Syrian peace talks: Does it matter if opposition groups show?

With scheduled Syrian peace negotiations less than two weeks away, Secretary of State John Kerry will push for attendance by the president of the Syrian National Coalition, the main Western-backed rebel group. Expectations for the talks are low.

By , AP National Security Writer

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    Syrian National Coalition chief Ahmed Jarba, (l.), and French Foreign Minister Laurent Fabius, (center), listen as American Secretary of State John Kerry speaks at a Ministerial Meeting of the Group of Friends of the Syrian people, at United Nations headquarters in September, 2013.
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In its last-ditch attempt to get moderate Syrian opposition groups to the negotiating table, the Obama administration faces the prospect that a no-show wouldn't be such a bad thing.

With less than two weeks to go before a long-planned peace conference in Switzerland, the main Western-backed moderate political group seeking to oust Syrian President Bashar Assad has still not decided if it will attend. It's the latest frustration for the U.S. and allies who have spent the last 18 months trying to negotiate a transition of power from Assad to a new, representative government.

But even if the Syrian National Coalition agrees to attend the Jan. 22 peace meeting — as Secretary of State John Kerry will push this weekend in Paris with the coalition's newly re-elected president — analysts say it does not have enough credibility with other Syrian groups to sit as an official counterbalance to Assad's regime. And it might not matter, in the long run, if they don't show.

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"If the expectations to begin with are very low, then you can't really fail — can you?" Kamran Bokhari, a Toronto-based expert on Mideast issues for the global intelligence company Stratfor, said Friday. "The constraints that the U.S. has are clear to the international community, and it's not going to be a surprise.

"What would be a surprise is if they are able to make a difference," Bokhari said. "So nobody has too high of expectations."

Coalition council President Ahmad al-Jarba, who was re-elected last week, heads a shaky alliance of opposition groups that is sharply divided on whether to attend the conference, designed to begin a negotiated peace after three years of civil war. At least 45 members have temporarily suspended their membership over the impasse. Most of its leaders are in exile outside of Syria and have been accused by rebel fighters and other activists inside the war-torn country of being ineffective and out of touch.

An estimated 180 representatives of opposition groups to Assad met in southern Spain on Friday to seek common ground.

In the meantime, Assad has stabilized his grasp on areas of Syria he still controls and shows no sign of stepping down in the war that has left at least 120,000 people dead.

Persuading al-Jarba and the coalition to attend the peace conference in Montreux, Switzerland, will be a top priority for Kerry and 10 other diplomats from Western countries and Sunni-dominated Arab states meeting Sunday in Paris.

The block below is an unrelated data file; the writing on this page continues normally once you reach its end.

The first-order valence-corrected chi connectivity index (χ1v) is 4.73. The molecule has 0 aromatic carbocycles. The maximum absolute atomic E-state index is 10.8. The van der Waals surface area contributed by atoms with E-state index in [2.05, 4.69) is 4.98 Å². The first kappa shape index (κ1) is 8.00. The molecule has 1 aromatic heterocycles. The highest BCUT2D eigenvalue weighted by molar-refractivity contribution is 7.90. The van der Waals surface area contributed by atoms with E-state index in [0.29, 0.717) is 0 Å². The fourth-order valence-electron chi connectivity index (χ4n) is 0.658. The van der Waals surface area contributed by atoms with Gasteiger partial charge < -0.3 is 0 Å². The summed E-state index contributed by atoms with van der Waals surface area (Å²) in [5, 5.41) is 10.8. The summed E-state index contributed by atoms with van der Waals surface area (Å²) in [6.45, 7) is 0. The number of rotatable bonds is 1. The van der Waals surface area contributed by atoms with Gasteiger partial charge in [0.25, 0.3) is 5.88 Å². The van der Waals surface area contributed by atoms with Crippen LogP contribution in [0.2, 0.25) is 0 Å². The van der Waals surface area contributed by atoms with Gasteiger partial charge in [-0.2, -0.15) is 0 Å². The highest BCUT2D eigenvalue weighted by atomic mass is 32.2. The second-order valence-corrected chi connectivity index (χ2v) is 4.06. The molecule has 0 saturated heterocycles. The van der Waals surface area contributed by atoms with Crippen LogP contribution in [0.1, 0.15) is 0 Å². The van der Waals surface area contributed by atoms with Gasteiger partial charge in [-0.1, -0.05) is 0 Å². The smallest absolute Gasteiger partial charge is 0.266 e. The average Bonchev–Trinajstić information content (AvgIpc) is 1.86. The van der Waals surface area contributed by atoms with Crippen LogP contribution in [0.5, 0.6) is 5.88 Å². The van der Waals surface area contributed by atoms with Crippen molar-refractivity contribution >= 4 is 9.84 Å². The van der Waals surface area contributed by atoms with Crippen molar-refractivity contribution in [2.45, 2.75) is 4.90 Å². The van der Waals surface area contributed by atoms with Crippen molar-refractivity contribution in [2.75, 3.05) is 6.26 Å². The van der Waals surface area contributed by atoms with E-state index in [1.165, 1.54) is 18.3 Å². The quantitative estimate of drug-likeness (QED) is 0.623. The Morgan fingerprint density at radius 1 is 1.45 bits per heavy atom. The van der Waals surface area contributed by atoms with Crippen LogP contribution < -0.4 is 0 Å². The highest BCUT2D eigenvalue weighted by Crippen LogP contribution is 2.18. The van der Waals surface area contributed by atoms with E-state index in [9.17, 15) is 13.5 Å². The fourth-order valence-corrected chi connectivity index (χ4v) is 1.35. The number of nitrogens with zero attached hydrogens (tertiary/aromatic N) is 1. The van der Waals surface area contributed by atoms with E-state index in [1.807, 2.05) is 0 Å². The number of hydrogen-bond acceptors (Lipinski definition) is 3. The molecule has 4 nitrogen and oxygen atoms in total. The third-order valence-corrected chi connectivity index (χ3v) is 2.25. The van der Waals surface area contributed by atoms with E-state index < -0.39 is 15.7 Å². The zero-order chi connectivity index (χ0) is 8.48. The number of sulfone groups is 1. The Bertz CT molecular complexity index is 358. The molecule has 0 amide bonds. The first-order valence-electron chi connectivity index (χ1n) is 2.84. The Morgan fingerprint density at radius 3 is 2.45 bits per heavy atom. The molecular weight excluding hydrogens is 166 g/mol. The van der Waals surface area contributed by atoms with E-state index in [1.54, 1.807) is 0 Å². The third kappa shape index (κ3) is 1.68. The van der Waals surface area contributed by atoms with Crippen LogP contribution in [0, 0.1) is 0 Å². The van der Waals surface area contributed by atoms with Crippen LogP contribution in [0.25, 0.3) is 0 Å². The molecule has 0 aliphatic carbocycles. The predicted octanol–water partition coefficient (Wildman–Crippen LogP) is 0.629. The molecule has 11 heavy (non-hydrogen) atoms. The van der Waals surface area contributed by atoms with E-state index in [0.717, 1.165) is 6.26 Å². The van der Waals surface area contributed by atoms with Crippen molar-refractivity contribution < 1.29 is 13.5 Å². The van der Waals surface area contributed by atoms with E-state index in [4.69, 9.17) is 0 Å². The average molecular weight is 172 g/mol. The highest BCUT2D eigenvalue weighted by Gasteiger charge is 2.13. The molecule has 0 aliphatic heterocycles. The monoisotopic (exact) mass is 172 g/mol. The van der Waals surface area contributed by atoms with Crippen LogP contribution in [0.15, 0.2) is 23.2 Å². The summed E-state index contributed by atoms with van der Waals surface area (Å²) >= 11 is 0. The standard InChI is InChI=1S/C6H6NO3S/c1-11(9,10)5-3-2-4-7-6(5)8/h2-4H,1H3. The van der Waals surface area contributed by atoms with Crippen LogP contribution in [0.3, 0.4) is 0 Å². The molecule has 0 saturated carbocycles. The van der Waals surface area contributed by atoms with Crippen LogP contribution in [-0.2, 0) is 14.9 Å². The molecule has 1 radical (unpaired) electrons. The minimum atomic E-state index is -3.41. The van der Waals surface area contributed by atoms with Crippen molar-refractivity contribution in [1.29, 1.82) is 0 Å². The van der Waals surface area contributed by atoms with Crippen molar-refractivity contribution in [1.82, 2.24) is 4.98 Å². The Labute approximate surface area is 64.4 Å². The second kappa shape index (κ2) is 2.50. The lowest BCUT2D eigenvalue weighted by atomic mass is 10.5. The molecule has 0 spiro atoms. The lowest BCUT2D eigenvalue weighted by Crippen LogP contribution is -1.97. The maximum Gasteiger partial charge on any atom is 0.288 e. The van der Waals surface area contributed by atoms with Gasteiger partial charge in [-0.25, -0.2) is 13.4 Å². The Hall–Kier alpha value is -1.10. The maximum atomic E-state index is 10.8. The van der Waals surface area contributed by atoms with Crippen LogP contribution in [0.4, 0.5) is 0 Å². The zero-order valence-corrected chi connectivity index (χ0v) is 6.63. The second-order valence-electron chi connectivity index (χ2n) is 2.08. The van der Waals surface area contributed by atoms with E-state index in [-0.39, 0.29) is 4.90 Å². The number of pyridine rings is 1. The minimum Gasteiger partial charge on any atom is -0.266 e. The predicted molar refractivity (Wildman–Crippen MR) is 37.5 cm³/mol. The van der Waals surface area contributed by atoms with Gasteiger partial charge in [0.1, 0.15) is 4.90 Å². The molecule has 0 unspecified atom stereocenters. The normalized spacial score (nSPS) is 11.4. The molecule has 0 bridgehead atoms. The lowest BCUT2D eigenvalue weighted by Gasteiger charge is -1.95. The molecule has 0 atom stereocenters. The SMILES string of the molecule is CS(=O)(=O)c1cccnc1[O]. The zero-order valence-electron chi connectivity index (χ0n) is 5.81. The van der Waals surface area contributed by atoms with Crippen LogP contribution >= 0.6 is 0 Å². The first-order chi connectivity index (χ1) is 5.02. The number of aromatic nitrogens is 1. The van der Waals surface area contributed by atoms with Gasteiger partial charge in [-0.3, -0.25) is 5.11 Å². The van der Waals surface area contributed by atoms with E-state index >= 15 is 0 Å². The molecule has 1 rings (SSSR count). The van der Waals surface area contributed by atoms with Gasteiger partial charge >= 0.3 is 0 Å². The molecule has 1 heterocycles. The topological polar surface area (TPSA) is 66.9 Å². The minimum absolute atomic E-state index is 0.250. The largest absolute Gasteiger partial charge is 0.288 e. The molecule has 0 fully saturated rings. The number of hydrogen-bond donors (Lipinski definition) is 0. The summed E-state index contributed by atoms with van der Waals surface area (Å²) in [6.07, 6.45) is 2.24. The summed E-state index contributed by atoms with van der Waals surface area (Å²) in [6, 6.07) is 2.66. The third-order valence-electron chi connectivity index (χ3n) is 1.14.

For Syrian coalition members, the conference in Switzerland offers their first opportunity to face the Syrian administration face to face.

A senior State Department official said Friday that U.S. officials believe the Syrian coalition will be at the negotiating table in Montreux in spite of difficulties along the way because the coalition won't want to miss the unique opportunity the conference offers them.

"We have always said that we would like to see a representative delegation including the armed opposition," State Department spokeswoman Jen Psaki said. "We remain engaged with the opposition and we look forward to the opposition naming a representative delegation in the days ahead."

Iran, which is allied with Assad, will not attend the peace conference, U.S. officials said. That clears at least one objection of the moderate coalition. But the coalition also has asked that the peace conference set a time frame for an end to the fighting as its main focus, which U.S. officials have rejected.

Kerry also will likely discuss the possibility of resuming nonlethal aid to moderate rebel groups as a part of the talks in Paris.

The aid, which included medical supplies and communications equipment and was halted in December amid fears it was being used by insurgents among the rebel groups, could be used as a bargaining point with al-Jarba. A senior State Department official said no decision has been made to do so, but that it is debated frequently with improving security within some parts of Syria. The official was not authorized to speak by name and requested anonymity.

Whether or not al-Jarba's group attends, Bokhari said the main purpose of the peace conference likely will aim to bring together the disparate backers of the regime and opposition groups to hammer out an agreement on moving forward. That is particularly important now as sectarian violence in Syria is spilling over into neighboring Iraq and Lebanon.

"If you can't make progress in resolving the conflict, can you make progress in dealing with the amount of human suffering and spillover into other counties from the conflict?" said Anthony Cordesman, a Mideast scholar at the Center for Strategic and International Studies.

"The whole idea that somehow a dialogue between the rebels and the people at the meeting would produce a political solution, or progress toward one, is literally almost the art of the incredible at this point, whether they show up or not," Cordesman said Friday. "On the other hand, there will be a lot of people there who could do more about at least making some progress on humanitarian issues."

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